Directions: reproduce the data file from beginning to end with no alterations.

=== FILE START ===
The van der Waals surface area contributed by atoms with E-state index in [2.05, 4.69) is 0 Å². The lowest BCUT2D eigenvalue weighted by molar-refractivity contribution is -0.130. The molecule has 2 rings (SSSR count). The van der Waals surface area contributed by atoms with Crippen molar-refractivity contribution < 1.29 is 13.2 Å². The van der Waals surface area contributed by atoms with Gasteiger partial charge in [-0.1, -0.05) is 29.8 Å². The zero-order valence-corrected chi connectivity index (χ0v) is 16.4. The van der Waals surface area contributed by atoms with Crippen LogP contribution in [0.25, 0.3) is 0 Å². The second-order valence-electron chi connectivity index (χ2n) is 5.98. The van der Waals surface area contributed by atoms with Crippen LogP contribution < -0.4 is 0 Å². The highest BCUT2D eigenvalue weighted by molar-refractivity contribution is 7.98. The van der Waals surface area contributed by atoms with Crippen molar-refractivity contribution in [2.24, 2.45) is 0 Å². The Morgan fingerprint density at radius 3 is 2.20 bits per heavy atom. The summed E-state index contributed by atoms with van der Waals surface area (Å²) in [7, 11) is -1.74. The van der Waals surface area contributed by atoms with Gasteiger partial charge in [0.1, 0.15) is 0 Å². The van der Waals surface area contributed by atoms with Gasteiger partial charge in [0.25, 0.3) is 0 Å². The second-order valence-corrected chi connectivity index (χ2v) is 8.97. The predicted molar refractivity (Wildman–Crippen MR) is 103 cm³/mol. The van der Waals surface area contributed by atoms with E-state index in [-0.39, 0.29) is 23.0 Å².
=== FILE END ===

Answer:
The van der Waals surface area contributed by atoms with E-state index in [2.05, 4.69) is 0 Å². The lowest BCUT2D eigenvalue weighted by molar-refractivity contribution is -0.130. The molecule has 2 rings (SSSR count). The van der Waals surface area contributed by atoms with Crippen molar-refractivity contribution < 1.29 is 13.2 Å². The van der Waals surface area contributed by atoms with Gasteiger partial charge in [-0.1, -0.05) is 29.8 Å². The zero-order valence-corrected chi connectivity index (χ0v) is 16.4. The van der Waals surface area contributed by atoms with Crippen LogP contribution in [0.25, 0.3) is 0 Å². The second-order valence-electron chi connectivity index (χ2n) is 5.98. The van der Waals surface area contributed by atoms with Crippen LogP contribution < -0.4 is 0 Å². The highest BCUT2D eigenvalue weighted by molar-refractivity contribution is 7.98. The van der Waals surface area contributed by atoms with Crippen molar-refractivity contribution in [2.24, 2.45) is 0 Å². The Morgan fingerprint density at radius 3 is 2.20 bits per heavy atom. The summed E-state index contributed by atoms with van der Waals surface area (Å²) in [7, 11) is -1.74. The van der Waals surface area contributed by atoms with Gasteiger partial charge in [0.1, 0.15) is 0 Å². The van der Waals surface area contributed by atoms with Gasteiger partial charge in [0.25, 0.3) is 0 Å². The second-order valence-corrected chi connectivity index (χ2v) is 8.97. The predicted molar refractivity (Wildman–Crippen MR) is 103 cm³/mol. The van der Waals surface area contributed by atoms with E-state index in [-0.39, 0.29) is 23.0 Å².